perch half way up a conifer. The song consisted of short phrases, each of
which seemed to start at roughly the same frequency, but which varied
tremendously. Most phrases has a warble in the middle, and they often
finished on an 'up' note.
During the afternoon I spotted a Sparrowhawk for the first time in a while. My attention was drawn to it by the call of a Crow that was mobbing it up over the Brickfields Park. By the time I brought out my camera the pair had gone, but this Crow then perched briefly on one of the conifers.
There is no sign of the Crows nest building yet, but a Wood Pigeon was performing its display flight, drawing my attention upwards with its wing clapping.
18 March - Sunny, and the warmest day so far, with the temperature topping 20C in the garden today. I did a bit of painting at the front of the house and resorted to wearing shorts for the first time this year.
We had lunch outside on our veranda and this little bug (about 7mm long) made an impression on Sheila as it probed her skin with its piercing beak (rostrum).
I also saw the first hoverfly of the year this morning. It was a small, slender bodied fly, dark with a mainly black body. As well as the daily sightings of Brimstones, I saw a small dark butterfly which I could not identify, and another bumblebee.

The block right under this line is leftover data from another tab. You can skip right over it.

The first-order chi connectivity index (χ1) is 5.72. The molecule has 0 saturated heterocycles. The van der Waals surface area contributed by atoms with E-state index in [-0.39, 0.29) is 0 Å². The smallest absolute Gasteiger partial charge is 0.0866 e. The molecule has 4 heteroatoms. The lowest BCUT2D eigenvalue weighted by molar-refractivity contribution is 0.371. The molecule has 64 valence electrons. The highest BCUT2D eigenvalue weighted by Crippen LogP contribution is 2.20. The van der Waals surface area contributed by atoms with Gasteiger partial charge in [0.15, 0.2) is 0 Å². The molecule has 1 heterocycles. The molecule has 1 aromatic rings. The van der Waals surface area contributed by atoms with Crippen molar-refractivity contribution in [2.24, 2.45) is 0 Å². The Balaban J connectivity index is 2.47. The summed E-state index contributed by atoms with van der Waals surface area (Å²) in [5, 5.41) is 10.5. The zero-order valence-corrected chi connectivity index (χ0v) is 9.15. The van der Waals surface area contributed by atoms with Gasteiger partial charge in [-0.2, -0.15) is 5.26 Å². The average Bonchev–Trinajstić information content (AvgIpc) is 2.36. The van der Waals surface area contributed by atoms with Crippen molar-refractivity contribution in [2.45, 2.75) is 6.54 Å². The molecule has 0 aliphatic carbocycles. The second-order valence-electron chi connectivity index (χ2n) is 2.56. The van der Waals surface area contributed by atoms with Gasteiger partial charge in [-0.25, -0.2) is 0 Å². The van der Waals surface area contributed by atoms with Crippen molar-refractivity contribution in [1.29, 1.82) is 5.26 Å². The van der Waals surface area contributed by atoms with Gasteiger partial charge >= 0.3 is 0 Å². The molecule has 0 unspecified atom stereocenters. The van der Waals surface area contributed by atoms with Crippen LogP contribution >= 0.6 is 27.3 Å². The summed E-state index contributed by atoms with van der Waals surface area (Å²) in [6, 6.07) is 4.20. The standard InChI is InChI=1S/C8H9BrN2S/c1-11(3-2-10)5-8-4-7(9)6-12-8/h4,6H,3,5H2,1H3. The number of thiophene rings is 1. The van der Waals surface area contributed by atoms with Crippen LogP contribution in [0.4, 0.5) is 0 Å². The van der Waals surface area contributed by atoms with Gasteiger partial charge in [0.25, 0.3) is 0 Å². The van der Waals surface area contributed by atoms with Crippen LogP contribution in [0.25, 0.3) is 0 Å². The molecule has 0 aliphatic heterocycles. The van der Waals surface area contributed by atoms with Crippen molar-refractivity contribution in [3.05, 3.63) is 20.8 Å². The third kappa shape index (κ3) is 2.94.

The male blackbird gave another long performance from the conifers. Rather than adding another picture I've replaced yesterday's image with a sharper one. After his musical daytime performances it was quite a contrast to hear a great deal of territorial chatter after dusk.
Male Chaffinches are also very vocal at the moment, but although they sometimes perch in the Birch tree they do not visit the feeding area by the house. However this female has started to take food from the table.
Having said that the Thrushes were not appearing, there was one down to feed under the Hawthorn tonight.
Finally, while the nestbox remains unvisited, Starlings and Sparrows were collecting materials today, this sparrow tugging at leaves at one end of the big pond.
Tonight I read that Swallows have been seen in Cornwall, a sure sign that Spring really is getting under way. I wonder when the first House Martins will be reported.
20 March - Yesterday we had the best day yet, with the temperature over 20C - It was as good as any summer day could be. I spent some of it doing some painting at the front of the house, and also (at last) cleaning out the House Martin box.
I was surprised how little material there was in the nest. It seemed to consist of just a few feathers and the feathery 'parachutes' from what I assume are thistle seeds. -I understand that House Martins gather most of their nest lining materials while in flight.